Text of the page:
Departmental Response to Consultation on Parental Bereavement Leave and Pay
Members may recall that we sought views on the proposal to introduce legislation in Northern Ireland proving the right to paid time off following the death of a child. The Department has now been published its Response and as we expected the intention is to introduce the same entitlement to Parental Bereavement Leave and Pay for Northern Ireland employees to that is presently afforded to employees in Great Britain.
The full Departmental Response can be viewed here
Of note, the Department’s Response states was unanimity of purpose that employees in Northern Ireland deserve the same right to Parental Bereavement Leave and Pay as that afforded to employees across the rest of the United Kingdom.
The Department has stated that they will push ahead with securing the progression of Northern Ireland Parental Bereavement Leave and Pay legislation with a minimum of delay. Our views is that such legislation introduced by April 2021.
Disappointingly the Department did not provide any response to its final question on the Consultation Document that sought views on the strategic direction of employment law in Northern Ireland.
A few key points:
- The definition of bereaved parent will mirror that within the corresponding GB legislation and will include those parents who experience the loss of a child through stillbirth after 24 weeks of pregnancy.
The Department resisted calls for the right to be extended to grandparents and parents that lose a child over 18 years.
- The GB Parental Bereavement Leave and Pay legislation allows bereaved parents to choose to take up to 2 weeks leave either consecutively or non-consecutively in weekly blocks. The Department confirmed that it is their intention to make the same provision for bereaved parents in Northern Ireland.
- When considering the appropriate Leave Window the Department agreed with GB that the provision for a two-week block or two discontinuous weeks of leave across a 56-week period maximised the benefit for bereaved parents. The Department intends to replicate GB provisions and legislate for a 56-week period during which parental bereavement leave can be taken.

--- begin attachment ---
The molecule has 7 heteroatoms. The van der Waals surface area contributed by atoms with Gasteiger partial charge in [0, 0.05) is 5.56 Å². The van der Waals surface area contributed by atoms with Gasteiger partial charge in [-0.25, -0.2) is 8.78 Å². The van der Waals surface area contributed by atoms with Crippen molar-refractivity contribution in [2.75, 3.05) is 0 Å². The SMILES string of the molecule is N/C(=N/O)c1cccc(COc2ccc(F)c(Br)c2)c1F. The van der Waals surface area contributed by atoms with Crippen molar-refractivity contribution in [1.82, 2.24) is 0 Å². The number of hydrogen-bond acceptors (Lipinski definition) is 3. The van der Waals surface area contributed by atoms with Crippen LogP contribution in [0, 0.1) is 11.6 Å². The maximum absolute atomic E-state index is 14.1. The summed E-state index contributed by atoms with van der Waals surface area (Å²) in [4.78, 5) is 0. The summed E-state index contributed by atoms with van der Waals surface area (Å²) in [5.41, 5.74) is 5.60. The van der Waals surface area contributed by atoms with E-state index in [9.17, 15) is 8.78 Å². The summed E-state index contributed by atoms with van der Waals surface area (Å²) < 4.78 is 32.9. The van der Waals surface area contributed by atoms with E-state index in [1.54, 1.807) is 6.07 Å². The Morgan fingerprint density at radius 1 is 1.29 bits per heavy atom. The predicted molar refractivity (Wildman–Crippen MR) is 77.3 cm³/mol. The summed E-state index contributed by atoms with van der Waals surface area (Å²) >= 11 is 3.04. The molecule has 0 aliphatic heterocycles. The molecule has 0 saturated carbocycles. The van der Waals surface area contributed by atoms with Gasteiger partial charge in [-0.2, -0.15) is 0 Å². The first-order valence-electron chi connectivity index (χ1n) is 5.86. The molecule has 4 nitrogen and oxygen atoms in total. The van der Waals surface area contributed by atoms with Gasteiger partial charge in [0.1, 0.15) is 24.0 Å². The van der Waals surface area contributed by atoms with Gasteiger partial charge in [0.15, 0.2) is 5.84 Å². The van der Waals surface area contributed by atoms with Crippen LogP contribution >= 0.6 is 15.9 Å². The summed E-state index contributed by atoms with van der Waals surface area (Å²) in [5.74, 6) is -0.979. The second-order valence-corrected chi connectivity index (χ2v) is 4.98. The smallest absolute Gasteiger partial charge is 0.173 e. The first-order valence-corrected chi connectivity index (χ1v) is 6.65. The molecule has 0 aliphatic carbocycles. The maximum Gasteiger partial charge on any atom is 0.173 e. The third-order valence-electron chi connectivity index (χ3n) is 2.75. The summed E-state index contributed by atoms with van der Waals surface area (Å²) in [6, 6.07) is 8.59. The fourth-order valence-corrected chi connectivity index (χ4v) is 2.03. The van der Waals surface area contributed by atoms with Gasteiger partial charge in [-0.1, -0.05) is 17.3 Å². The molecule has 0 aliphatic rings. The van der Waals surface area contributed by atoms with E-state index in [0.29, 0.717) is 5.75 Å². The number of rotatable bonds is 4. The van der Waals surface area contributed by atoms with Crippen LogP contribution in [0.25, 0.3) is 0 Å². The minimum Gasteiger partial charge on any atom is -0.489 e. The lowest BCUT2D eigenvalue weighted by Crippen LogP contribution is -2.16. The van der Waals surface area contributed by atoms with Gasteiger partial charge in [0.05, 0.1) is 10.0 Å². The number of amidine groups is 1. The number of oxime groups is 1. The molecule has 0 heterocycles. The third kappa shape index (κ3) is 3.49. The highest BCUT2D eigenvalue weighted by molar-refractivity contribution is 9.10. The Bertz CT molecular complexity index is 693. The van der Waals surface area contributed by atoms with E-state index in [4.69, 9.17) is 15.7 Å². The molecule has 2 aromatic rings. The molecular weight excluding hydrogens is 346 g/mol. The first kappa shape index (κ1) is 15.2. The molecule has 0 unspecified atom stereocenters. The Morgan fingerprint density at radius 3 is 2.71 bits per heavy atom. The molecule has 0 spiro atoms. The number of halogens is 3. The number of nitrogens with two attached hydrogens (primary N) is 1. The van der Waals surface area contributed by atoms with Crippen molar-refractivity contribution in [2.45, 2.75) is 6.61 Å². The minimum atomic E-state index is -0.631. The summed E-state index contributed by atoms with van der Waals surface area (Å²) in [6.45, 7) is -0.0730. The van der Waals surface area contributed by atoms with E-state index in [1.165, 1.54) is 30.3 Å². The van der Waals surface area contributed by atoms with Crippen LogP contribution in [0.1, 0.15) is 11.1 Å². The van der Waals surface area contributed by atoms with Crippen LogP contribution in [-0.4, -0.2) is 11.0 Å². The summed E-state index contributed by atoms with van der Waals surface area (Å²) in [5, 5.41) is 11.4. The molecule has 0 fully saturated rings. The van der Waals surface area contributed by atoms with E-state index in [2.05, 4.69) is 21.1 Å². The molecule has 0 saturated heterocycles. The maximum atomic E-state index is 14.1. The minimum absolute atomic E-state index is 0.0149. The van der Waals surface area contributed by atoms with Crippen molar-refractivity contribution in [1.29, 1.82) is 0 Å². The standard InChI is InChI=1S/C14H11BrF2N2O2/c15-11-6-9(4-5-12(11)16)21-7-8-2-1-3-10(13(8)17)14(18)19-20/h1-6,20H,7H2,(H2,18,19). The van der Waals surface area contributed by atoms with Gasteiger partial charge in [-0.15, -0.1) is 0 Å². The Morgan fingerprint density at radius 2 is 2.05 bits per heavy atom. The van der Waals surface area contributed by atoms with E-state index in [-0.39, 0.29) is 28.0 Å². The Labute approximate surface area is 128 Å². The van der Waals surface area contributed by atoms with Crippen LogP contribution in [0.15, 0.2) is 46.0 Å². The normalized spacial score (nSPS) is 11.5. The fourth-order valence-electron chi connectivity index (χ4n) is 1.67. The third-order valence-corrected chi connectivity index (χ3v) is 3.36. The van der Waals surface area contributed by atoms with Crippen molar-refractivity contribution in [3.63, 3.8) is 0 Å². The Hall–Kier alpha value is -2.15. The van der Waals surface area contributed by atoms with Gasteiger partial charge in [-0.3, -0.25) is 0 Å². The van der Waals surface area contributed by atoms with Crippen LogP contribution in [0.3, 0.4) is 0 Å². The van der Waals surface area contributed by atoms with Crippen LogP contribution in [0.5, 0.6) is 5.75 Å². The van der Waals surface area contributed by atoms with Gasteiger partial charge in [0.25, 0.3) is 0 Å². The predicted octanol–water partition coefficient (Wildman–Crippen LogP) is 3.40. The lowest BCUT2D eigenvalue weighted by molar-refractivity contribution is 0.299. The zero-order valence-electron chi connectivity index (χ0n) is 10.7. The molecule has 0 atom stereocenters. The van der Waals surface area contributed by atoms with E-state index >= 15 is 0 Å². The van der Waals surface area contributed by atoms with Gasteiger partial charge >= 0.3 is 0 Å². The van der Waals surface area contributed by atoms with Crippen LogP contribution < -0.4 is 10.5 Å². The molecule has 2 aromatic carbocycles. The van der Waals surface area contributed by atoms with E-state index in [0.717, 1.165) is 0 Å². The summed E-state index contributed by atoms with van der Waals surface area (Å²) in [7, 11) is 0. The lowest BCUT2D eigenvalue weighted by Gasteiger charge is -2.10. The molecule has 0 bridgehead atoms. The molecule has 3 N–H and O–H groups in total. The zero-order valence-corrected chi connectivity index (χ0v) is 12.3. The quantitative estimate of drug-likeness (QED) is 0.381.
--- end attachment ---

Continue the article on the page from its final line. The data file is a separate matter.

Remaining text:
- The Department intends to follow the GB legislation in respect of Notice Periods. Accordingly, for leave taken shortly after the death of a child, there will still be a requirement for notice to be given. However, in recognition of the impact that such a loss might have in preventing notice being given during the earlier period the legislation will provide for this notice to be given as soon as is practicable following the death if unable to be given prior to the absence.
For leave taken at a later date, for example on a particular anniversary or birthday, a short notice period of one week will be required to will fairly balance the needs of bereaved parents with those of employers.
- The notice for leave will take the form of a self-declaration with an acknowledgement of entitlement and the Response states “it will be recognised as such by employers.” Whilst the Department does not intend to have an evidential requirement for entitlement to parental bereavement leave, there will be a requirement for evidence of entitlement to parental bereavement pay.
- The Department will also follow GB in the level of the statutory pay as they believe it is important to maintain an alignment with existing family related statutory pay provisions. The Department states that disparities between employees in Northern Ireland and the rest of the United Kingdom should be kept to a minimum whenever possible. In addition making a change to the amount payable would also result in a delay to the introduction of this new statutory right, which they want to avoid. The statutory payment for this provision will therefore be paid in line with other statutory payments, which presently is the lower of either £151.20 or 90% of an employee’s average weekly earnings.
- Again, in line with the GB provisions, there will be a requirement for those wishing to avail of parental bereavement pay to notify their employer in writing within 28 days of the commencement of any associated leave. The Department believes this will ensure that employees can commence a parental bereavement leave and pay period in the immediate aftermath of the death of their child without first having to give notice to their employer if it has not been practicable to do so.
- There will be a light-touch requirement for evidence of entitlement – to be given in writing but limited to a declaration of entitlement by way of relationship with the child, the name of the person claiming the payment and the date of their child’s death.
A Template policy on this will be published once the Department has finalised the Regulations.